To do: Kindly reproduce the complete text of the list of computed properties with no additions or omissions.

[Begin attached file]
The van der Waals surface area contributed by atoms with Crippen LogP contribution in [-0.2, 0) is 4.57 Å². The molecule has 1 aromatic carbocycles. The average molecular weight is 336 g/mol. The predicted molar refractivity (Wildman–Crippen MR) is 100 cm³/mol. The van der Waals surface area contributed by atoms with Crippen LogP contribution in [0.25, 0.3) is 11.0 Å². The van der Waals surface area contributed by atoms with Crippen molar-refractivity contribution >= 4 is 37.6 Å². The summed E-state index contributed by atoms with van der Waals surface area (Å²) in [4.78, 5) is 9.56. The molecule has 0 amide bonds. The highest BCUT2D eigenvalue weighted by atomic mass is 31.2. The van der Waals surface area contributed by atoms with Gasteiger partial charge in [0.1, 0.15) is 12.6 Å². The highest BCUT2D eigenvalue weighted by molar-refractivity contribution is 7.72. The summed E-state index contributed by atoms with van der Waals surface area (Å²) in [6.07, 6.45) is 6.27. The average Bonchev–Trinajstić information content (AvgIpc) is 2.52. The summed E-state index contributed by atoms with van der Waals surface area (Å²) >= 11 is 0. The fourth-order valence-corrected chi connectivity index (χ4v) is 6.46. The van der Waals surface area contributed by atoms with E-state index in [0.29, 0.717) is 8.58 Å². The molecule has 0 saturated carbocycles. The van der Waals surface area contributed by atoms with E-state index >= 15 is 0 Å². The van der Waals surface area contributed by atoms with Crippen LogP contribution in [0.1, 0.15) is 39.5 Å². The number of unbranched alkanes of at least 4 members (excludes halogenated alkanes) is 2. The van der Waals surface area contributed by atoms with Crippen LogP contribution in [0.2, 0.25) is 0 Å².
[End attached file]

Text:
The van der Waals surface area contributed by atoms with Crippen LogP contribution in [-0.2, 0) is 4.57 Å². The molecule has 1 aromatic carbocycles. The average molecular weight is 336 g/mol. The predicted molar refractivity (Wildman–Crippen MR) is 100 cm³/mol. The van der Waals surface area contributed by atoms with Crippen LogP contribution in [0.25, 0.3) is 11.0 Å². The van der Waals surface area contributed by atoms with Crippen molar-refractivity contribution >= 4 is 37.6 Å². The summed E-state index contributed by atoms with van der Waals surface area (Å²) in [4.78, 5) is 9.56. The molecule has 0 amide bonds. The highest BCUT2D eigenvalue weighted by atomic mass is 31.2. The van der Waals surface area contributed by atoms with Gasteiger partial charge in [0.1, 0.15) is 12.6 Å². The highest BCUT2D eigenvalue weighted by molar-refractivity contribution is 7.72. The summed E-state index contributed by atoms with van der Waals surface area (Å²) in [6.07, 6.45) is 6.27. The average Bonchev–Trinajstić information content (AvgIpc) is 2.52. The summed E-state index contributed by atoms with van der Waals surface area (Å²) >= 11 is 0. The fourth-order valence-corrected chi connectivity index (χ4v) is 6.46. The van der Waals surface area contributed by atoms with E-state index in [0.29, 0.717) is 8.58 Å². The molecule has 0 saturated carbocycles. The van der Waals surface area contributed by atoms with E-state index >= 15 is 0 Å². The van der Waals surface area contributed by atoms with Crippen LogP contribution in [0.1, 0.15) is 39.5 Å². The number of unbranched alkanes of at least 4 members (excludes halogenated alkanes) is 2. The van der Waals surface area contributed by atoms with Crippen LogP contribution in [0.2, 0.25) is 0 Å².